A pedestal, the worst place to be…?
Ruqayyah Siddiqui was one of 21 winners of the #exploringthelaw induction activity. All 28 tutorial groups from LLB1 hit the pavements around City to find buildings with legal links on one of 8 trails. They needed to work together to locate the sites, do some research and then independently write a post on something that had made them think on their travels.
Imagine a society without change. And that’s just it, I cannot and never will be able to imagine such a society. And that is what makes society so extraordinary, that a precondition for its existence must be change. I believe it is within our human nature to change, which is quite ironic actually because we all shiver just by hearing the word. But for me, this word means progress, it means to evolve and better ourselves. I always question society around me and a question that is not easily answered by people and by myself is in regards to inequality; why do some people flourish more than others? And some might easily answer this question by presenting a few factors that influence this to occur but without realising the importance of inequality. I believe inequality is present for purpose, to create a drive to progress. Being at the bottom of this hierarchal society does not have to be such a bad thing; if we hit rock bottom, our only escape is to work our way upwards and that is progress, that is change, that is transformation. This is not to justify inequality in any way, but when we analyse society, and the laws created to regulate behaviour, we should know that in an evolving society, inequality will not last.
A man that knows no change, to me is known as the motionless man, standing tall on Fetter Lane. He is what you might call a statue, but I much rather prefer this term; a motionless man. Looking at this motionless man made me realise something profound; that a hierarchy in society can potentially benefit those at the bottom.
This motionless man acts as a metaphor, illustrating the difference between people at the top of society, like himself and those labelled as ‘disadvantaged’, placed at the bottom. I think, as a collective, society places stigma on those that are from working class or lower income backgrounds to such an extent that we become embarrassed by our position.
But if there is one thing I want to emphasise, let it be that we should all embrace our current position especially if we are placed in the lowest place because it is our foundations that create our values and our values create change through laws. Maybe another way to look at this is that those successful figures at the top of this hierarchy will experience no progress and just like the motionless man placed on Fetter Lane, they will not be changing internally and evolving. So what are the benefits of being such a powerful figure? Well, there are still so many to count, but I am certain that my position at the lowest point on the hierarchy is exactly how I like it and want it to be. I can experience progress and transformation and the inequality that I face in this current society just increases my determination to strive. So this motionless man has become a metaphor for the elite few; that they too by sitting and watching at the top are motionless, which is unhelpful in a constantly evolving society.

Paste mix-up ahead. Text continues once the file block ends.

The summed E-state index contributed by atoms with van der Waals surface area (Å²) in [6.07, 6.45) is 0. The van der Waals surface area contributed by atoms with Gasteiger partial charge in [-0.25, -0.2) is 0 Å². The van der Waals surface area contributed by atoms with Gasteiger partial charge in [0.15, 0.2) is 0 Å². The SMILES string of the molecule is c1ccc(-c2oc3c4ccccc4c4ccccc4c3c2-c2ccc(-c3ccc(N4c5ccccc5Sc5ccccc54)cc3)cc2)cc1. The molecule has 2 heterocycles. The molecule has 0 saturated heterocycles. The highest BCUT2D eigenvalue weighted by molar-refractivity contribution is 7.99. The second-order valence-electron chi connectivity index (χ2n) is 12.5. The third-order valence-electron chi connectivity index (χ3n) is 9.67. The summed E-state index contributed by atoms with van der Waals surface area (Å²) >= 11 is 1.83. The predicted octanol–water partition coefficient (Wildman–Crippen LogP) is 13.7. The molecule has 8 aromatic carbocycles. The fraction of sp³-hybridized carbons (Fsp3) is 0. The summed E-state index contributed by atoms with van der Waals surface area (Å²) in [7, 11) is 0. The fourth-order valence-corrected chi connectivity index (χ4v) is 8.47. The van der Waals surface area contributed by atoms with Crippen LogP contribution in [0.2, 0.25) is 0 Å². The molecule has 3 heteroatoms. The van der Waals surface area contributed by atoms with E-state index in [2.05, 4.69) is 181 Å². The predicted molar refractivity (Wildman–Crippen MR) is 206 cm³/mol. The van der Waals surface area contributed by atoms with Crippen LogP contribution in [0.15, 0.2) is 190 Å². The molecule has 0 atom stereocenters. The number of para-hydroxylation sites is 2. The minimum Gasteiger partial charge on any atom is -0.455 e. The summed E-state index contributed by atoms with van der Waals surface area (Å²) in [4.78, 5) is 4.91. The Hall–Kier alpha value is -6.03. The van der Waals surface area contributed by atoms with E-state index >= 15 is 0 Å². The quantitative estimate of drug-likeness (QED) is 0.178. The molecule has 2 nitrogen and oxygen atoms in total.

If there is one thing that we, not only as individuals but as a collective should do, is to crave change because where is up if you are already there? And I decided to study law for change, to make a difference, a positive impact. So why are you so scared of change? Without change, we become stationary; we can be exploited by those with power. But with change, we become mobile and gain control. Thus, we should be flourishing, in our own way, and believe me we can still flourish when we hit rock bottom.
*If you’re interested in the background of Ruqayyah’s ‘motionless man’ there’s some background via the Encyclopaedia Britannica site.